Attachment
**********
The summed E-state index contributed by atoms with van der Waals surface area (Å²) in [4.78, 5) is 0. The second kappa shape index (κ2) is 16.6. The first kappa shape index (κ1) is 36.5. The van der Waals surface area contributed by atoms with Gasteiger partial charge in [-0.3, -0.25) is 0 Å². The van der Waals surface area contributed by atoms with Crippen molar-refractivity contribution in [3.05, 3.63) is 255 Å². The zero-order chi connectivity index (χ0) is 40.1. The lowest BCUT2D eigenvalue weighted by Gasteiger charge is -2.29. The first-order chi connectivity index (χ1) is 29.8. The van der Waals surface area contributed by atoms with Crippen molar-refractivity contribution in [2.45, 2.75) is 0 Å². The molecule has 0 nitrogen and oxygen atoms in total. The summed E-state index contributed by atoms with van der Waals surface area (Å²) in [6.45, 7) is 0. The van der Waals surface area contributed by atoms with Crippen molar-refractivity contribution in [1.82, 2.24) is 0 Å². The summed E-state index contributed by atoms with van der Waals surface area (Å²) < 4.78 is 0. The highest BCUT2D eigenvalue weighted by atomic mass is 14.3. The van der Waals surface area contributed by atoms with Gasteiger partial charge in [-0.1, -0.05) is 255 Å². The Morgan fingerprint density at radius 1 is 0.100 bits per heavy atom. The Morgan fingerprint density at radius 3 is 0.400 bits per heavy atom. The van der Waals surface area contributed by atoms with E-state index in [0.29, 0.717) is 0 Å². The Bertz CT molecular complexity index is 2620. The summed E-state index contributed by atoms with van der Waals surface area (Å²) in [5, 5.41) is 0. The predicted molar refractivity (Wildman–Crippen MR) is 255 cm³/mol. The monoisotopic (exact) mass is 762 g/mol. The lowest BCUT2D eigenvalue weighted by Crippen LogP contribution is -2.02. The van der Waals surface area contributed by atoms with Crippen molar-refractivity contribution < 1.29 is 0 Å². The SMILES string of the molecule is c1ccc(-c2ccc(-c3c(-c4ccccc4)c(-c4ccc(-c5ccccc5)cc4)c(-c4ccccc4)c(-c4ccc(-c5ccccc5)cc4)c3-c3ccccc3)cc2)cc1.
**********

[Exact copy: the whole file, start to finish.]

The summed E-state index contributed by atoms with van der Waals surface area (Å²) in [4.78, 5) is 0. The second kappa shape index (κ2) is 16.6. The first kappa shape index (κ1) is 36.5. The van der Waals surface area contributed by atoms with Gasteiger partial charge in [-0.3, -0.25) is 0 Å². The van der Waals surface area contributed by atoms with Crippen molar-refractivity contribution in [3.05, 3.63) is 255 Å². The zero-order chi connectivity index (χ0) is 40.1. The lowest BCUT2D eigenvalue weighted by Gasteiger charge is -2.29. The first-order chi connectivity index (χ1) is 29.8. The van der Waals surface area contributed by atoms with Crippen molar-refractivity contribution in [2.45, 2.75) is 0 Å². The molecule has 0 nitrogen and oxygen atoms in total. The summed E-state index contributed by atoms with van der Waals surface area (Å²) in [6.45, 7) is 0. The van der Waals surface area contributed by atoms with Crippen molar-refractivity contribution in [1.82, 2.24) is 0 Å². The summed E-state index contributed by atoms with van der Waals surface area (Å²) < 4.78 is 0. The highest BCUT2D eigenvalue weighted by atomic mass is 14.3. The van der Waals surface area contributed by atoms with Gasteiger partial charge in [-0.1, -0.05) is 255 Å². The Morgan fingerprint density at radius 1 is 0.100 bits per heavy atom. The Morgan fingerprint density at radius 3 is 0.400 bits per heavy atom. The van der Waals surface area contributed by atoms with E-state index in [0.29, 0.717) is 0 Å². The Bertz CT molecular complexity index is 2620. The summed E-state index contributed by atoms with van der Waals surface area (Å²) in [5, 5.41) is 0. The predicted molar refractivity (Wildman–Crippen MR) is 255 cm³/mol. The monoisotopic (exact) mass is 762 g/mol. The lowest BCUT2D eigenvalue weighted by Crippen LogP contribution is -2.02. The van der Waals surface area contributed by atoms with Crippen molar-refractivity contribution < 1.29 is 0 Å². The SMILES string of the molecule is c1ccc(-c2ccc(-c3c(-c4ccccc4)c(-c4ccc(-c5ccccc5)cc4)c(-c4ccccc4)c(-c4ccc(-c5ccccc5)cc4)c3-c3ccccc3)cc2)cc1.